[SAN FRANCISCO] In the country Apple Inc calls its most important overseas market, only 14 people lined up outside its store in Beijing on Friday to get their first peek at the company's new smartwatch.
The low-key reaction in the Chinese capital contrasts with previous device premieres, where crowds hundreds deep lined up and some people threw eggs at store windows when iPhones weren't available. It also contrasts with scenes in Tokyo and Sydney, where people waited for hours to get their hands on the wearable computer.
"I must be here," said Lloyd Yu, a 29-year-old office worker in Beijing carrying both an iPhone 6 and iPhone 6 Plus. "Everything Apple makes, I will buy at least one."
Apple's first new gadget under Chief Executive Officer Tim Cook is debuting in eight countries and Hong Kong for previews, with shipments scheduled to start April 24. Mr Cook has said China, which has 1.3 billion wireless subscribers, is poised to overtake the US as the company's biggest market.
Beijing devotees of the brand started lining up at about 6 am for the 9 am store opening. Mr Yu said his attraction to the Apple Watch is mainly fitness applications.
Hours before the Beijing rollout, where customers could walk right in and try the smartwatch on, about 100 people lined up outside Apple's store in Sydney.
"This is the way of the future - the sort of information we can get from these watches," Adam Goodes, 35, a professional Australian football player with the Sydney Swans, said as he stood near a table displaying the timepieces. "I definitely think it could make life a little bit easier."
Apple started taking orders online on Friday at 3:01 am in New York and recommended shoppers make appointments on its website to try on the watches, which range from US$349 to US$17,000 in the US.
The appointments and initial online-only sales mark a significant change for Apple, offering its first new product since the iPad five years ago. Long lines outside Apple stores have become a hallmark of new rollouts - die-hard fans have even been mocked by competitors in TV commercials.
On an overcast spring day in Tokyo, about 70 people gathered to see the watch, with one expecting transformation from the device.
"Apple's watch is much cooler than the smartwatches by other makers," said Osamu Takeuchi, a 23-year-old student. "It would change my life."
The company's iPhone 6 and 6 Plus were greeted with crowds at stores worldwide in September, and Apple has said it anticipates that smartwatch demand will outpace initial supplies.
Apple may get 300,000 pre-orders in the first 24 hours and may sell 1 million watches during the opening weekend, including those early orders, according to Gene Munster, an analyst at Piper Jaffray Cos. He's estimating Apple may sell 8 million units this fiscal year, generating US$4.4 billion in revenue.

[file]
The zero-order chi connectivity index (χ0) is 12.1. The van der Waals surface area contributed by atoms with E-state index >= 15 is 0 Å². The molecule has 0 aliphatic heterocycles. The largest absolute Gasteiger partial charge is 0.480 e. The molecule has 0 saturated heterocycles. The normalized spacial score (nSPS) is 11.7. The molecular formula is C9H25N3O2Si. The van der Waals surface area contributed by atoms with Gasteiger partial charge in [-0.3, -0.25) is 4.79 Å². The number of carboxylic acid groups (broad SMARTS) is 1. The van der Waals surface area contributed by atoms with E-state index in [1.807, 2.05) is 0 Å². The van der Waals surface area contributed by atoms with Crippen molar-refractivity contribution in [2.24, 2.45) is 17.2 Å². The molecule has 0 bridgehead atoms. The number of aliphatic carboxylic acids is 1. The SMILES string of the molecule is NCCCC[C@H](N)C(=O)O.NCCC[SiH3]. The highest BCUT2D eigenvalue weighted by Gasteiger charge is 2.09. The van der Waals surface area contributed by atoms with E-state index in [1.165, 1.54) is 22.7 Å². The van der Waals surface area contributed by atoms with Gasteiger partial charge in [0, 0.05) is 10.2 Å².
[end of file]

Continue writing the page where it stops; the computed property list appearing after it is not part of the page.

Apple received 4 million pre-orders of the iPhone 6 and 6 Plus during its first 24 hours in September and sold more than 10 million during the first weekend, a record.
Apple is only displaying the smartwatch in stores, and the crowd at the Sydney store was smaller than when the iPhone 6 went on sale. Then, hundreds of people crowded outside the same store with a line snaking around the block.
"It's going to be challenging for them to get this buyer experience exactly right, especially early on, when there are likely to be large crowds of people that want to come in and see these things," said Van Baker, an analyst at Gartner Inc.
Optimism for Apple's new product lineup has helped push the company's shares to record highs this year. Sales of the Apple Watch may reach almost 14 million units in the fiscal year that ends in September, according to the average estimate of five analysts surveyed by Bloomberg.
The watch will be on display in company stores in Australia, Canada, China, France, Germany, Hong Kong, Japan, England and the U.S. In addition, Apple is previewing the watch at the Galeries Lafayette in Paris, Isetan in Tokyo, Selfridges in London, and select authorized resellers in Japan and China.
The watch, which has a digital touch-screen, comes in two face sizes and three styles and is offered with different bands. It tells time, for starters, and offers capabilities such as tracking the wearer's health and fitness data, giving directions, sending messages and controlling music. Apps are available for shopping, checking into flights and monitoring sports scores. The device must be paired with an iPhone to work.
Topo Kristyono, a Sydney resident in his 40s, doesn't wear a wristwatch and said he mostly relies on his iPhone to keep track of the time. He was one of the first in Sydney to check out Apple's latest release, and says he will probably buy one.
"I like the feel of it," he said.